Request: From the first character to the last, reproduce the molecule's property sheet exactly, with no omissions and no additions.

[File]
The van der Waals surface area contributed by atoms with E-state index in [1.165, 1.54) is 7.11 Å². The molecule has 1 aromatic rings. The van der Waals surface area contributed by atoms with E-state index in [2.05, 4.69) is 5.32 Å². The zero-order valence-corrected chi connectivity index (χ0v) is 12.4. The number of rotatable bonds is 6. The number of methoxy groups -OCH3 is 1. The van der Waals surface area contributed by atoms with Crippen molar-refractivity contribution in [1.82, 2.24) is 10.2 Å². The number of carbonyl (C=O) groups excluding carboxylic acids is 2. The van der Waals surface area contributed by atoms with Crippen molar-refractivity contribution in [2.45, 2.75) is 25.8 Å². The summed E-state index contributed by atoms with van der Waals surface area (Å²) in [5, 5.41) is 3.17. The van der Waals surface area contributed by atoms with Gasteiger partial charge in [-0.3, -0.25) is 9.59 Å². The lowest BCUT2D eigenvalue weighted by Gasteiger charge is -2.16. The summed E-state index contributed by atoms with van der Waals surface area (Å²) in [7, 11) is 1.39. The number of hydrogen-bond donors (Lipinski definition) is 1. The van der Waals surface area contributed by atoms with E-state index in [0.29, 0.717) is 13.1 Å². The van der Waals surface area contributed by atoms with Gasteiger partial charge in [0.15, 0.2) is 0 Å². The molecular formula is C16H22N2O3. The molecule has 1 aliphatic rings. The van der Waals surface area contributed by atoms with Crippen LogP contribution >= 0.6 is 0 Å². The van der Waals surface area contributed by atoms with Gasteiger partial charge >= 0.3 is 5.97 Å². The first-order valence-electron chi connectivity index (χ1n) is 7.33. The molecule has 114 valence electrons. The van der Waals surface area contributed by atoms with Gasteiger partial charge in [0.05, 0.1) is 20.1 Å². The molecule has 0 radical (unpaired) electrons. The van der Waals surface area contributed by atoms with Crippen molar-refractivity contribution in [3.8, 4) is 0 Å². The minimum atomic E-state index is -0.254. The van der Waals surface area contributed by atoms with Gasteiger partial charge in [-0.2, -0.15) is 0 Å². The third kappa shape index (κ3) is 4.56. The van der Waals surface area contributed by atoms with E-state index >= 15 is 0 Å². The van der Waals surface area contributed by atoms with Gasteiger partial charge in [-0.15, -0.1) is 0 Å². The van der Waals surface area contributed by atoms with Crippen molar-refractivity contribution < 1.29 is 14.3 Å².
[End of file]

The van der Waals surface area contributed by atoms with E-state index in [1.165, 1.54) is 7.11 Å². The molecule has 1 aromatic rings. The van der Waals surface area contributed by atoms with E-state index in [2.05, 4.69) is 5.32 Å². The zero-order valence-corrected chi connectivity index (χ0v) is 12.4. The number of rotatable bonds is 6. The number of methoxy groups -OCH3 is 1. The van der Waals surface area contributed by atoms with Crippen molar-refractivity contribution in [1.82, 2.24) is 10.2 Å². The number of carbonyl (C=O) groups excluding carboxylic acids is 2. The van der Waals surface area contributed by atoms with Crippen molar-refractivity contribution in [2.45, 2.75) is 25.8 Å². The summed E-state index contributed by atoms with van der Waals surface area (Å²) in [5, 5.41) is 3.17. The van der Waals surface area contributed by atoms with Gasteiger partial charge in [-0.3, -0.25) is 9.59 Å². The lowest BCUT2D eigenvalue weighted by Gasteiger charge is -2.16. The summed E-state index contributed by atoms with van der Waals surface area (Å²) in [7, 11) is 1.39. The number of hydrogen-bond donors (Lipinski definition) is 1. The van der Waals surface area contributed by atoms with E-state index in [0.29, 0.717) is 13.1 Å². The van der Waals surface area contributed by atoms with Gasteiger partial charge in [0.15, 0.2) is 0 Å². The molecular formula is C16H22N2O3. The molecule has 1 aliphatic rings. The van der Waals surface area contributed by atoms with Crippen LogP contribution >= 0.6 is 0 Å². The van der Waals surface area contributed by atoms with Gasteiger partial charge >= 0.3 is 5.97 Å². The first-order valence-electron chi connectivity index (χ1n) is 7.33. The molecule has 114 valence electrons. The van der Waals surface area contributed by atoms with Gasteiger partial charge in [0.05, 0.1) is 20.1 Å². The molecule has 0 radical (unpaired) electrons. The van der Waals surface area contributed by atoms with Crippen molar-refractivity contribution in [3.8, 4) is 0 Å². The minimum atomic E-state index is -0.254. The van der Waals surface area contributed by atoms with Gasteiger partial charge in [-0.2, -0.15) is 0 Å². The third kappa shape index (κ3) is 4.56. The van der Waals surface area contributed by atoms with E-state index >= 15 is 0 Å². The van der Waals surface area contributed by atoms with Gasteiger partial charge in [-0.15, -0.1) is 0 Å². The van der Waals surface area contributed by atoms with Crippen molar-refractivity contribution < 1.29 is 14.3 Å².